Social networking giant Facebook was expected to file documents for its long-awaited initial public offering on Wednesday morning, according to a report by International Financing Review (IFR).
IFR said that the 7-year-old company would seek to raise $5 billion. Facebook has chosen Morgan Stanley as the leading bookrunner, occupying the highly-desirable “lead left” slot on the IPO prospectus for the offering.
Goldman Sachs, Bank of America Merrill Lynch, Barclays Capital and JP Morgan would also participate on the deal. Goldman Sachs and Morgan Stanley had reportedly battled over that status for Facebook’s IPO.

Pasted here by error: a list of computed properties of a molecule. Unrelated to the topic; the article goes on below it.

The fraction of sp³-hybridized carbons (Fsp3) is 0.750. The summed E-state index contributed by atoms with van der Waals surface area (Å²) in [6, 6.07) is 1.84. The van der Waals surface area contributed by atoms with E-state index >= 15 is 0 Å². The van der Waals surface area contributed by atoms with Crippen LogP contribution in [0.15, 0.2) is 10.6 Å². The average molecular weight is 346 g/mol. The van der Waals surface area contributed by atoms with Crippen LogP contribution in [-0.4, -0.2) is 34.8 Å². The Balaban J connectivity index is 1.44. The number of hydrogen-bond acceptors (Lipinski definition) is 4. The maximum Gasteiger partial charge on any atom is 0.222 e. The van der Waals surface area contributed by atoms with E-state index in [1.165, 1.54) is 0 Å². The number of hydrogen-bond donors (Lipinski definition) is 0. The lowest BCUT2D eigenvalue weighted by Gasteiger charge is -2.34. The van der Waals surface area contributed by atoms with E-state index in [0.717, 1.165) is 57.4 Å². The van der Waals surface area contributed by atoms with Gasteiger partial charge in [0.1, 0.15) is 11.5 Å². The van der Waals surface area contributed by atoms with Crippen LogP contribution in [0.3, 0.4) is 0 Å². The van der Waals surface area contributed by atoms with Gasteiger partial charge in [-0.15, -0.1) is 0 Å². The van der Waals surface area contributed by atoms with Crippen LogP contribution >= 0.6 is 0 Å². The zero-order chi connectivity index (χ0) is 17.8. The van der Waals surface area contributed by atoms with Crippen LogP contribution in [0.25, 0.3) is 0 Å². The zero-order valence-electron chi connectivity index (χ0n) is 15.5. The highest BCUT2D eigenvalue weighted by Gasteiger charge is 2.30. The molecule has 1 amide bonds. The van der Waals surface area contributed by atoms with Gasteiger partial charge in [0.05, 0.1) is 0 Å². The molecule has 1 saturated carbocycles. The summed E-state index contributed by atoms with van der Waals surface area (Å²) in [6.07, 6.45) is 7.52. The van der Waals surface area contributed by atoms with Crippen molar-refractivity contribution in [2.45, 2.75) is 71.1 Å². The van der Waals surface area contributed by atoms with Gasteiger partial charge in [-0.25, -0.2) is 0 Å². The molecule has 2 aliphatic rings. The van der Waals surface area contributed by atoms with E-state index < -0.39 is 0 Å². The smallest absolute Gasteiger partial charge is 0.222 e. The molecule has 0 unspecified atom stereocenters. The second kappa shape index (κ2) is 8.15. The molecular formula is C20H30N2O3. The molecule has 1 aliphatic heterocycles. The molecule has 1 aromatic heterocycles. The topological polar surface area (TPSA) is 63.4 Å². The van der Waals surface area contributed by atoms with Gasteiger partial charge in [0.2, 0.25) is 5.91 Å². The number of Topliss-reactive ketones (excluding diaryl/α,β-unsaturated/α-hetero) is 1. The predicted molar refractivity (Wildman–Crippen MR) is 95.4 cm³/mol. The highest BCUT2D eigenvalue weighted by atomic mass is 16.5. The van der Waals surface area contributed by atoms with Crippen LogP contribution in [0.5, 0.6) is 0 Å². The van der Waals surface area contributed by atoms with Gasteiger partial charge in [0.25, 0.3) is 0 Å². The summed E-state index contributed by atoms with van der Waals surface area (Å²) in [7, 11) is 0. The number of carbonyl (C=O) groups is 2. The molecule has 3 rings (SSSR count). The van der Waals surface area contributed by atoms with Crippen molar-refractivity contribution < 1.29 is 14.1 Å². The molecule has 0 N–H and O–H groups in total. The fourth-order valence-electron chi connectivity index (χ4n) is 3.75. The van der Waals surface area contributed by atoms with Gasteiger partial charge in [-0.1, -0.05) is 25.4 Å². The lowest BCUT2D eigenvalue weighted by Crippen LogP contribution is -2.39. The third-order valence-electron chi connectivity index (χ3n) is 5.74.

The “lead left” bank leads the IPO underwriting process, its name in the upper-left-hand corner of the actual prospectus and typically receives higher fees than the other banks in the syndicate.
Previous reports suggested that Morgan Stanley won out because Facebook was displeased with Goldman’s botched, $1.5 billion private placement in the company shares last January, in which the bank ran afoul of SEC rules and was forced to close the offering off to U.S. investors.
At $5 billion, Facebook’s IPO would raise less than had been expected, reports had indicated the company might seek as much as $10 billion. A more conservative raise isn’t such a bad idea, given that several recent Internet IPOs have underperformed. Both discount sales website Groupon and web-radio service Pandora saw their stock prices fall after going public.
Facebook officials declined to comment on the report.